Managing three major eComms compliance challenges under MiFID II and MAR

By Shiran Weitzman, Shield Financial Compliance

Under the MiFID II rules, effective since 3 January 2018, all communications that support the processing of order management and investment decision-making must be captured for the express purpose of understanding how and why decisions were made, regardless of whether those communications actually resulted in a trade.

This means that compliance officers have to sift through a haystack of digital information for the needles that indicate market abuse or misbehaviour, which can be weeded out when the activity surrounding the placement and execution of orders displays a pattern recognised as abusive. However, identifying those patterns is no small task.

There are three operational hurdles that have to be overcome.

Capturing all the data

The first hurdle is to bring all associated communications into scope, across both approved and non-approved channels. As technology is constantly evolving – particularly in the communications and social media sphere – firms must acknowledge that traders, investment managers and investment advisors can use multiple routes to interact with other market participants, counterparties, clients and internal staff. These channels may not have been defined in the rules previously, but are certainly in scope for the new requirements.

If there is any gap in data capture, the firm may find it has missed activity which has been deliberately designed to bypass the compliance checks, leaving the business open to punitive action.

Aggregating and standardising the data

The second challenge is to recognise that each communication channel may provide data in a different format, all of which will need to be aggregated, standardised and correlated in order to be assessed effectively. Voice, text, email and a variety of messaging models must be brought together, whether they are internally managed (such as email) or externally managed (such as Bloomberg Messenger, for example).

Despite the technical challenges posed, the firm will still be liable for abuse if data has been misinterpreted.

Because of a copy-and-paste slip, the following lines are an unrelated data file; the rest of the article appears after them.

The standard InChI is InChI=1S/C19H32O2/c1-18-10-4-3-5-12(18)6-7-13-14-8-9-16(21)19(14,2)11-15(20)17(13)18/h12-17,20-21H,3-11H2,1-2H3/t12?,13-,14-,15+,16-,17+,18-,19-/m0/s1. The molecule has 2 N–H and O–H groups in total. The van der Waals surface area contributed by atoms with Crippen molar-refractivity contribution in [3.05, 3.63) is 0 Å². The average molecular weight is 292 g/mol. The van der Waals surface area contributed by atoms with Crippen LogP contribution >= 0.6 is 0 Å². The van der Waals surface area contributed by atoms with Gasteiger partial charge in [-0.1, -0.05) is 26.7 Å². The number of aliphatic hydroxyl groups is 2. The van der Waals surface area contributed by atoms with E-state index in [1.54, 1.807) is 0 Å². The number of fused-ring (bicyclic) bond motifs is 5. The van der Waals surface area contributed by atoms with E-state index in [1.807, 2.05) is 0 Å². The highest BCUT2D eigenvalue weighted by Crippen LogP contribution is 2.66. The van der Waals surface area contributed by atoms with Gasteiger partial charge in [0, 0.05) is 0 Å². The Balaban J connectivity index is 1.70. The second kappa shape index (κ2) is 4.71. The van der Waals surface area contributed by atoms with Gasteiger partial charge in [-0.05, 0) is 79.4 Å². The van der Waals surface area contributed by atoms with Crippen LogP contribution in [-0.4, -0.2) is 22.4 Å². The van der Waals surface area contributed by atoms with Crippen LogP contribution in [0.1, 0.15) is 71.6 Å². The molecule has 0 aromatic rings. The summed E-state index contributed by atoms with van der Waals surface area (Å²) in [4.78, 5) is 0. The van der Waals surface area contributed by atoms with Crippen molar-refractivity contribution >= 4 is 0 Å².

Understanding the data

The third challenge is to identify patterns of abuse and discern them from non-abusive activity. Just as communications channels are multiplying, changing market structure – including new venues, new asset classes and associated trading practices – can create fresh potential for gaming and other malicious activity. That can make the role of the compliance team especially hard.

Bringing it all together

MiFID II formalises rules for an enormously complex set of market structures in a legal framework, and to comply requires a data management platform that can gather and interpret communications that sit behind these markets. One that can store, manage, and analyse all relevant data, to enable the ‘needles’ to be easily picked out and the trading activities under question to be reconstructed.

From a technology perspective, firms will benefit from a centralised system that can interface in a flexible way with a broad range of technologies and take a holistic approach to data management, i.e. an approach where all types of data can be structured, categorised and/or correlated in a way that makes it accessible and meaningful to a variety of management, compliance and IT functions.

Complying and investing in technology that automates eComms record-keeping and investigation compliance tasks must now be an essential part of a firm’s strategy. The temptation to use siloed, tactical, point solutions to solve smaller problems as they occur, will create gaps both in interpreting data and understanding patterns of behaviour, all of which significantly increase risks of non-compliance.

However, by taking a more strategic approach and deploying the right kind of enterprise-grade technology, a firm will not only supports its compliance requirements, but also enable ongoing business and efficiency benefits, such as drawing on eComms data to better facilitate areas such as best execution, for example.

Author: Yash Hirani

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